It seems strange that a sport would be founded from an illegal activity. But, a number of factors contributed to the growth of moonshine running and other illegal liquor sales in the South from the 1920s until well into the 1970s.
The first factor was prohibition. The nationwide ban on making or selling alcohol opened the market to small producers. While some farmers had been making corn liquor for their own use, they suddenly had the opportunity to sell what they made to a wider audience -- so long as they didn't get caught. Moonshiners would hide the stills they used to make the moonshine deep in the backwoods of the South. If the police found stills, they'd destroy them, wrecking the moonshiners profit and making the production of the next batch nearly impossible.
After prohibition ended, the opportunities for moonshiners didn't. Many counties and towns in the South were dry, so legitimate liquor sellers were kept from those markets. Moonshiners could not only access customers in dry towns, but they also found that the best was to keep their profits high was to keep sales off the books. That is, they didn't pay federal taxes on the sales they made. Of course, the government doesn't take kindly to people not paying their taxes, so they sent agents to the South, who the moonshiners called revenuers, to collect what the government was owed.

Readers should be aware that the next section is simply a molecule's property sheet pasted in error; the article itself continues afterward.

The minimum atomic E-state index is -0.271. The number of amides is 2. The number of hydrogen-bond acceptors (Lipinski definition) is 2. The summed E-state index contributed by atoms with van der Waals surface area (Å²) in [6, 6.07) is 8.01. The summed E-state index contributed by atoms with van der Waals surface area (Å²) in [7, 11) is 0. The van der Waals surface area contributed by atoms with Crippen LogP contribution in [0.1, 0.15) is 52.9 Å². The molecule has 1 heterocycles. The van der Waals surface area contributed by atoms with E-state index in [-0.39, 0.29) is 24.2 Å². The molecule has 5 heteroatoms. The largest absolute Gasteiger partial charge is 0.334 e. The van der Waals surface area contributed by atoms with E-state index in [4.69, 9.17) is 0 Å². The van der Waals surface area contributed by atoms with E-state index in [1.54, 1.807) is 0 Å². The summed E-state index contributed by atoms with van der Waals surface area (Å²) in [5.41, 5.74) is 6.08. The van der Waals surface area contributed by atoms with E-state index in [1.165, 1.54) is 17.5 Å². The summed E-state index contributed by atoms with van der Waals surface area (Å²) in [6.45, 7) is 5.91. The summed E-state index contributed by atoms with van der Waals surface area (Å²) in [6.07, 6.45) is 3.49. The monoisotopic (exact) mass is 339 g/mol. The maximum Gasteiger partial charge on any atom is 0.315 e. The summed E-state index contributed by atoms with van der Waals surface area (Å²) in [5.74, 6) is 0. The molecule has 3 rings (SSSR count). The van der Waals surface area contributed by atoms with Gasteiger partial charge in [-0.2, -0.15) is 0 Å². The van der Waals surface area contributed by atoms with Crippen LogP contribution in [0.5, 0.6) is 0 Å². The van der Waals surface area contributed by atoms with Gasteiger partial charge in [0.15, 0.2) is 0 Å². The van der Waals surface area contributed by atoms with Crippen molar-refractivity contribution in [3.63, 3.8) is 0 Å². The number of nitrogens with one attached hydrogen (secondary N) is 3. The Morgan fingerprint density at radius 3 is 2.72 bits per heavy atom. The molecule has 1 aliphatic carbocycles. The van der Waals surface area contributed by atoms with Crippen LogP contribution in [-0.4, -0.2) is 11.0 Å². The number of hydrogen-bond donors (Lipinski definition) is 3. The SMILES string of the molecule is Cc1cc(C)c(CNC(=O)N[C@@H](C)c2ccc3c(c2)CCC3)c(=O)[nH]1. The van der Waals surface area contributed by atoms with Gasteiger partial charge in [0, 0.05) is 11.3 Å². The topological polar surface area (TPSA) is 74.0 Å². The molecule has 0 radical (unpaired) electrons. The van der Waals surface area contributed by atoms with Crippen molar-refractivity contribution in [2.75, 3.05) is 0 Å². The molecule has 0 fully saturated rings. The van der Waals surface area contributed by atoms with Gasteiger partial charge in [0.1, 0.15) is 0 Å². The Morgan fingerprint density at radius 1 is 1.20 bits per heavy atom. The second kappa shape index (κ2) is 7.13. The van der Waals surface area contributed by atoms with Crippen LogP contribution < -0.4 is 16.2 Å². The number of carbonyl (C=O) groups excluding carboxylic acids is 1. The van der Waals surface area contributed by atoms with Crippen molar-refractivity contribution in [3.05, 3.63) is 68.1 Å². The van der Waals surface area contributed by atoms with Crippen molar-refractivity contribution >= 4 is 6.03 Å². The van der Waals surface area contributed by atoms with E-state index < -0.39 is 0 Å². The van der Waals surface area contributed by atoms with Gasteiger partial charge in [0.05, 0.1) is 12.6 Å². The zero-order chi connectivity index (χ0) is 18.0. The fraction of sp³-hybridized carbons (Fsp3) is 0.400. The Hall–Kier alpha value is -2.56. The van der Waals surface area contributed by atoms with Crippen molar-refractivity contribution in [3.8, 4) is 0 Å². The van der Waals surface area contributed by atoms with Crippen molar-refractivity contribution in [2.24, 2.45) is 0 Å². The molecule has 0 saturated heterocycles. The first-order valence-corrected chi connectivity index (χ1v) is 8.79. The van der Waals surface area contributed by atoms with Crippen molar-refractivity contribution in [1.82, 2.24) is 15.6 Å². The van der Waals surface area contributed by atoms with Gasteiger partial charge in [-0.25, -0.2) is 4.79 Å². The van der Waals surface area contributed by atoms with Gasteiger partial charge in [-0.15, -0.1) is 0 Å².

The other factor that led to moonshining and whiskey cars persisting was simply the lack of opportunity in the South. The Great Depression persisted longer in the South than in other areas of the country, since the South didn't have the industrial production base that would have benefitted from the run up to World War II. Small farmers endured crop failures, and the mills that drove the region's economy remained closed. Unemployment was high. And, when a family was facing ruin, choosing to make do or run moonshine (or both) seemed like the right thing to do. It didn't hurt that outrunning and outsmarting the police could be both financially and emotionally rewarding.